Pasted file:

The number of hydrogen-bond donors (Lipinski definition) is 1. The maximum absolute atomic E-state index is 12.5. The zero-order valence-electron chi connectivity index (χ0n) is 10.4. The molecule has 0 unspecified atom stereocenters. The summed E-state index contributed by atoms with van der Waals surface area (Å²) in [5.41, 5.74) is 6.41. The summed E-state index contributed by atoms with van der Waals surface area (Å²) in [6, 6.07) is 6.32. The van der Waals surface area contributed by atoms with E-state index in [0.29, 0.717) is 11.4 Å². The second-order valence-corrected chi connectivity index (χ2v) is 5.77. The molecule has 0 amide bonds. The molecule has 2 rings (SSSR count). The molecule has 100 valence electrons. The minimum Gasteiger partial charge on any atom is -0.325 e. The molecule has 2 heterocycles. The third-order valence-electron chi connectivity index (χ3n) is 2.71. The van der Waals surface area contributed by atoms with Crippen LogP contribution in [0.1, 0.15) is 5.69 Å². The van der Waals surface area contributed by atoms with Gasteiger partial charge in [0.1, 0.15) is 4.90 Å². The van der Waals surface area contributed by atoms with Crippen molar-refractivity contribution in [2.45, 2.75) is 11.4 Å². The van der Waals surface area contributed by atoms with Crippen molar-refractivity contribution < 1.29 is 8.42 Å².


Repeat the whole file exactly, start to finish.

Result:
The number of hydrogen-bond donors (Lipinski definition) is 1. The maximum absolute atomic E-state index is 12.5. The zero-order valence-electron chi connectivity index (χ0n) is 10.4. The molecule has 0 unspecified atom stereocenters. The summed E-state index contributed by atoms with van der Waals surface area (Å²) in [5.41, 5.74) is 6.41. The summed E-state index contributed by atoms with van der Waals surface area (Å²) in [6, 6.07) is 6.32. The van der Waals surface area contributed by atoms with E-state index in [0.29, 0.717) is 11.4 Å². The second-order valence-corrected chi connectivity index (χ2v) is 5.77. The molecule has 0 amide bonds. The molecule has 2 rings (SSSR count). The molecule has 100 valence electrons. The minimum Gasteiger partial charge on any atom is -0.325 e. The molecule has 2 heterocycles. The third-order valence-electron chi connectivity index (χ3n) is 2.71. The van der Waals surface area contributed by atoms with Crippen LogP contribution in [0.1, 0.15) is 5.69 Å². The van der Waals surface area contributed by atoms with Gasteiger partial charge in [0.1, 0.15) is 4.90 Å². The van der Waals surface area contributed by atoms with Crippen molar-refractivity contribution in [2.45, 2.75) is 11.4 Å². The van der Waals surface area contributed by atoms with Crippen molar-refractivity contribution < 1.29 is 8.42 Å².